What a question. Is this a joke? It’s so obvious that the US are muppets in israeli’s hands.

  6. seafoid
    seafoid
    September 30, 2014, 10:25 am

    The US is a waste of time as Nathan Thrall pointed out recently in the NYR

    http://www.nybooks.com/articles/archives/2014/oct/09/israel-us-delusions-our-diplomacy/

  7. Vera Gottlieb
    Vera Gottlieb
    September 30, 2014, 10:56 am

    ‘Knesset’ Hill bringing justice to Palestinians??? Is this some kind of a sick joke? The US is everything BUT an honest broker.

  8. Kay24
    Kay24
    September 30, 2014, 11:10 am

    Of course Congress can bring justice for the Palestinians, and even end the occupation, but since alien lobbies are allowed to interfere in our elections, and use their zio clout in the US to make sure the media and others support their candidate, this will never happen in our lifetime.

    All they have to do is threaten to stop the flow of aid and weapons, and Israel will be singing a different song.

    • Horizontal
      Horizontal
      September 30, 2014, 9:53 pm

      @ Kay24 ~

      I disagree that this can’t happen in our lifetime. I bet I’m older than you, but I’m hoping that before I die, I see get to see Israel receive all the Kharma it can handle, the Palestinians get justice and we Americans get our government back. Is that too much to ask?

      Should be a hell of a show.

  9. jsj
    jsj
    September 30, 2014, 12:00 pm

    Joel makes an excellent but not sufficient recommendation. Changing Congress does not follow building robust grassroots support it accompanies it. Because of support inside Congress the anti-apartheid movement was able to get an annual Congressional hearing on the negative impact of apartheid . This accompanied the huge international campaign. To wait is fools folly. Ask Chicago.

    And did those hearings alone change US policy? No. But did they matter, ask the folks who were involved. It’s how we learn by asking the former US leaders of liberation movements what worked.

  10. Nevada Ned
    Nevada Ned
    September 30, 2014, 12:05 pm

    It can sometimes get discouraging looking at the enormous power of the Israel Lobby, compared with the puny power of our side. So I was delighted to read Alison Weir’s piece in yesterday’s CounterPunch. Weir documents that Evangelical Christians, previously mindless supporters of Israel, are increasingly sympathetic to Palestinians. What is causing the change? Israel’s oppression of Christians, including Christian Arabs (e.g., Palestinians). A long time ago, about 20-25% of West Bank Palestinians were Christians. I think it has since declined to abut 4%, but it is still substantial. Christians have long played an important role in Palestinian activism, from George Habash to Edward Said.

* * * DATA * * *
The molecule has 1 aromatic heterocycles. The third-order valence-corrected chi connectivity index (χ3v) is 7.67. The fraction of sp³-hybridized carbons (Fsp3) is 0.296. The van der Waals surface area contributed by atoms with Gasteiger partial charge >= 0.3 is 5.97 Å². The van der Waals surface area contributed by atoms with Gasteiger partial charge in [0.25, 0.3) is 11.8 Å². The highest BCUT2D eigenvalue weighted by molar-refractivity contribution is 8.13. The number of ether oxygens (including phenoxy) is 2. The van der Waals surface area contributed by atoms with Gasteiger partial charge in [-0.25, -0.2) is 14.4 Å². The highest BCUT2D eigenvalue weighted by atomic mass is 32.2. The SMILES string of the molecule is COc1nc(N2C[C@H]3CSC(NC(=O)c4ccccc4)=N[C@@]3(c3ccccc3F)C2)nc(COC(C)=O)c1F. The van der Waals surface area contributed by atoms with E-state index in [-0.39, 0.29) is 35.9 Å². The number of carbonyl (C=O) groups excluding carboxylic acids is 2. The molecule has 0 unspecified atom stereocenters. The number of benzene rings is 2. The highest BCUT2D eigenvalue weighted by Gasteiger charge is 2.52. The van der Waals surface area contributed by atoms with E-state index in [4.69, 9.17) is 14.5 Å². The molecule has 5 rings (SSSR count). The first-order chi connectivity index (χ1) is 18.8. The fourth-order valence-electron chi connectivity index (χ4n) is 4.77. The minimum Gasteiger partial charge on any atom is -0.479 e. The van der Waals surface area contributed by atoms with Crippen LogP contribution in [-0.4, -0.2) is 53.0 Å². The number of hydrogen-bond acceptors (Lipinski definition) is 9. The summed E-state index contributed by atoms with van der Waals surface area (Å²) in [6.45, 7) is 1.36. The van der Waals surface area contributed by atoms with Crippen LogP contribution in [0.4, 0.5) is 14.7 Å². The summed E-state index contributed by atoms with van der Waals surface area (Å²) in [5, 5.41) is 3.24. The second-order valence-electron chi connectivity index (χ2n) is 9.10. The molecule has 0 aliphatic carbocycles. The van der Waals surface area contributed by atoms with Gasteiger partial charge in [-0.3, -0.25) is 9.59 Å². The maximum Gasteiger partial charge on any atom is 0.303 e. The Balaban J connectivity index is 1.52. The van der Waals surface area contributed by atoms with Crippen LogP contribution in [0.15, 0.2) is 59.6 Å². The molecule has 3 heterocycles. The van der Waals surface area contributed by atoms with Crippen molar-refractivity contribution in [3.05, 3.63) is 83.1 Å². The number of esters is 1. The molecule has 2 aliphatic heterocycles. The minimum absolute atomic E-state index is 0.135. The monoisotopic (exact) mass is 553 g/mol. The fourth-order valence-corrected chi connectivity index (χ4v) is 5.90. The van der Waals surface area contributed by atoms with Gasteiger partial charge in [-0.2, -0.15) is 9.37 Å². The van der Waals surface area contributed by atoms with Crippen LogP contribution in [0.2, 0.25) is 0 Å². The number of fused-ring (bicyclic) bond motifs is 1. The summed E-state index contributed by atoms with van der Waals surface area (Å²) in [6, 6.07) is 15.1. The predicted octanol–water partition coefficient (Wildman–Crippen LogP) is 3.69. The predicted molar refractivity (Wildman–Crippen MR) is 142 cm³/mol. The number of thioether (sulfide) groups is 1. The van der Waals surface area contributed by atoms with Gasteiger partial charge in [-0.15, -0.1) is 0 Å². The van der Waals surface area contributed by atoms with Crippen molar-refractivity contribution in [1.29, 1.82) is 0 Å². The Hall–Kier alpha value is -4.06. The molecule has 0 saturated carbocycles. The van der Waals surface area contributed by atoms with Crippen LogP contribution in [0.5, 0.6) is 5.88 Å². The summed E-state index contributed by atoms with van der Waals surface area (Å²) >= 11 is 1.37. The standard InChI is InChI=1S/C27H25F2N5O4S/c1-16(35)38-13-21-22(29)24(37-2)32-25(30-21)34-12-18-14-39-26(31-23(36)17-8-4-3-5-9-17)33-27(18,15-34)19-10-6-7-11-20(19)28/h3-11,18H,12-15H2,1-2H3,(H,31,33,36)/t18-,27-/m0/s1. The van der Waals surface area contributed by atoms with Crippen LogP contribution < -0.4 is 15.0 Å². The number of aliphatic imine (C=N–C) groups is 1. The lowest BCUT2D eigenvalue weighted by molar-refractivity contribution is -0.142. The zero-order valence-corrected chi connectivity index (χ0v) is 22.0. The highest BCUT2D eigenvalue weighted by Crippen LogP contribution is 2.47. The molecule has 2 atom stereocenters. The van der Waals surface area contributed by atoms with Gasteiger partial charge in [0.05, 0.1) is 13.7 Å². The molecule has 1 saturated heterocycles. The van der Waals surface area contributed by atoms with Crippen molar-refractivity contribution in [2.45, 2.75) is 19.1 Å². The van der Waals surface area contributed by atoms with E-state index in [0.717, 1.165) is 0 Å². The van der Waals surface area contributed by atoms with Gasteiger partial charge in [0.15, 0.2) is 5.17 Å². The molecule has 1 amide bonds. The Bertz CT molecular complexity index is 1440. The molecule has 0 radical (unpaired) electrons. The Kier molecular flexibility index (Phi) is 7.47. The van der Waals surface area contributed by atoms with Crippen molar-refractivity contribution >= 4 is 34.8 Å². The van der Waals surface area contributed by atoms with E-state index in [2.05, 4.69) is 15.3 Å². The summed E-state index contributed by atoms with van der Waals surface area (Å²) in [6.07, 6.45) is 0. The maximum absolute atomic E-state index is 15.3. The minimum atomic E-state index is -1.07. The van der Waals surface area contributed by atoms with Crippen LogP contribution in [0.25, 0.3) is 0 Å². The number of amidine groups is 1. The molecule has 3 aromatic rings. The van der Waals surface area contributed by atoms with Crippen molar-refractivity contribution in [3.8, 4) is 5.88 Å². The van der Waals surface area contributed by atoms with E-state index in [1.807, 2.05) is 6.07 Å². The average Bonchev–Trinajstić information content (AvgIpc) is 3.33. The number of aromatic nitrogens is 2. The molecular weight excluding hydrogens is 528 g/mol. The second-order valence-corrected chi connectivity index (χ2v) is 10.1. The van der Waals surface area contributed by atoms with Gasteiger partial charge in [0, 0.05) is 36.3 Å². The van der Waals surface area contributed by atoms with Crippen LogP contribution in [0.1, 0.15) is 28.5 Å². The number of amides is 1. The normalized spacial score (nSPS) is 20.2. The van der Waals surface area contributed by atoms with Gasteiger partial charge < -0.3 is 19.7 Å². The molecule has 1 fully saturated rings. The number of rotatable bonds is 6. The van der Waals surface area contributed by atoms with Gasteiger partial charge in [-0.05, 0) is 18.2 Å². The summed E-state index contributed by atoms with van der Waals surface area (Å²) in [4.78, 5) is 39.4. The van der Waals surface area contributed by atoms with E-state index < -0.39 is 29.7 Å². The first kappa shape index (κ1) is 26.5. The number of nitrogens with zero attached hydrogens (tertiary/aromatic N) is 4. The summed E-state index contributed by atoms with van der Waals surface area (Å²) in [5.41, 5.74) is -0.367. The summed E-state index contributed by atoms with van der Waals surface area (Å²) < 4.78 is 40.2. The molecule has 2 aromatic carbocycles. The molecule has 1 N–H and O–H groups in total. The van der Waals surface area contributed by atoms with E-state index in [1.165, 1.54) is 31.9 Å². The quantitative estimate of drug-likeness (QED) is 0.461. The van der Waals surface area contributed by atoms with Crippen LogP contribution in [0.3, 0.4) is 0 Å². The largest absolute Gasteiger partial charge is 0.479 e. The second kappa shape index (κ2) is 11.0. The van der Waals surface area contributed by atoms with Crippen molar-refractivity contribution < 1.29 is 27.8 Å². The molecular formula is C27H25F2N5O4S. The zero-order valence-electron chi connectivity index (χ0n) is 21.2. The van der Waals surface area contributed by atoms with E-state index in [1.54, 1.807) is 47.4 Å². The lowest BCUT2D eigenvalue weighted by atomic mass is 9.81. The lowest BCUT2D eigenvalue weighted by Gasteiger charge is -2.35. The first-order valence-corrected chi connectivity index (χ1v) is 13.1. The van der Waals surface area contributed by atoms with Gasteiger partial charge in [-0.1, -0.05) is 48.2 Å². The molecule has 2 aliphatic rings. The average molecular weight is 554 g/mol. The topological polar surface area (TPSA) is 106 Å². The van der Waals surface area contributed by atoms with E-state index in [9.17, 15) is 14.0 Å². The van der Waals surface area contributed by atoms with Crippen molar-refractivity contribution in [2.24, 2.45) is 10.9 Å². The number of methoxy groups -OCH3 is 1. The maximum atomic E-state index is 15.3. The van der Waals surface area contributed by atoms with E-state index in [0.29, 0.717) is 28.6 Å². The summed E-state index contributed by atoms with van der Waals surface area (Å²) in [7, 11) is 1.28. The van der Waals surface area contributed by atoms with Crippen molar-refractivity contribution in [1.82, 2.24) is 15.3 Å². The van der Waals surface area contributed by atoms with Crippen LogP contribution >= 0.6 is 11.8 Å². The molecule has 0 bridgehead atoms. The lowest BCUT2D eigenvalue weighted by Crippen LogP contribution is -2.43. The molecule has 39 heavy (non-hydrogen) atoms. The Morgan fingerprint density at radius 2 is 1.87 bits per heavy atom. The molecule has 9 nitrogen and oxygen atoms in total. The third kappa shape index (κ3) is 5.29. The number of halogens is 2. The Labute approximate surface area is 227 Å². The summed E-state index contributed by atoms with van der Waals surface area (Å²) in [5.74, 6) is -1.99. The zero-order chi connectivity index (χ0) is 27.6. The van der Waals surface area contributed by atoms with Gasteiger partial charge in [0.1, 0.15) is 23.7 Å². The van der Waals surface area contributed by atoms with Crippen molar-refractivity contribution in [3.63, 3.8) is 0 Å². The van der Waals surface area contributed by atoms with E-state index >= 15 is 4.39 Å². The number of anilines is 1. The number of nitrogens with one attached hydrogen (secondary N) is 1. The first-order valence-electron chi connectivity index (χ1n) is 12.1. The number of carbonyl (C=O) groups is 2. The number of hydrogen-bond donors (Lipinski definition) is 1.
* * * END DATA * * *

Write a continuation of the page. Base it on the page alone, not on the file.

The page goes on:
• ritzl
      ritzl
      October 1, 2014, 10:49 am

      Wow. Great article by Weir, Nevada Ned.

      Christian Zionism is all so contrived AND eroding. The “Moral Arc of the Universe…” and all that.

      You have to believe that only maybe 10% of [potential?] CUFI-types are hard core, Israeli-style, “lawn-mowing” racists. The rest probably do have the smidge of morality that enables them to evaluate the situation based on actual facts and make a moral judgement that Palestinians are oppressed — and act accordingly and of their own minds.

      House of cards. Has support for Israel peaked? The examples of changing (from just one visit to Israel) evangelistic perspectives coming out of Wheaton College, ORU, and Bethel are profoundly hopeful.

      Thanks. Tweeted.

  11. Michael Levin
    Michael Levin
    October 1, 2014, 10:13 am

    The Committee for a Just Peace in Israel and Palestine [CJPIP] appreciates all the expressions of support for its ongoing efforts to engage our elected representatives on issues related to Israel/Palestine. We would also like to note that 1] CJPIP not only strongly endorses the work of Jewish Voice for Peace, but a number of the members of its steering committee are also members of Jewish Voice for Peace, 2] CJPIP is proud to be one of the member-groups of the US Campaign, 3] CJPIP actively approves of and takes part in the #BDS movement, 4] CJPIP finds J Street’s support for the Israeli war on Palestinians in Gaza to be both outrageous and shameful.

    Michael Levin, for The Committee for a Just Peace in Israel and Palestine

  12. Rusty Pipes
    Rusty Pipes
    October 2, 2014, 10:35 pm

    J Street was founded primarily as an alternative political Jewish lobby to AIPAC. Its name, J Street, in contrast to business lobbies in DC on K Street, reflects that primary mission. But J Street also has a mission of organizing local chapters in Jewish communities and on campuses, J Street U.

    Progressives have criticized both of those missions of J Street; some of those criticisms overlap, but some of them are distinctive. Part of the problem with Naiman’s article stems from conflating the criticisms of J Street, as well as overlooking some of the obstacles from the zionist establishment for JVP (which J Street enables). Beinin’s defense of JVP doesn’t really get at the crux of the problem with Naiman’s article.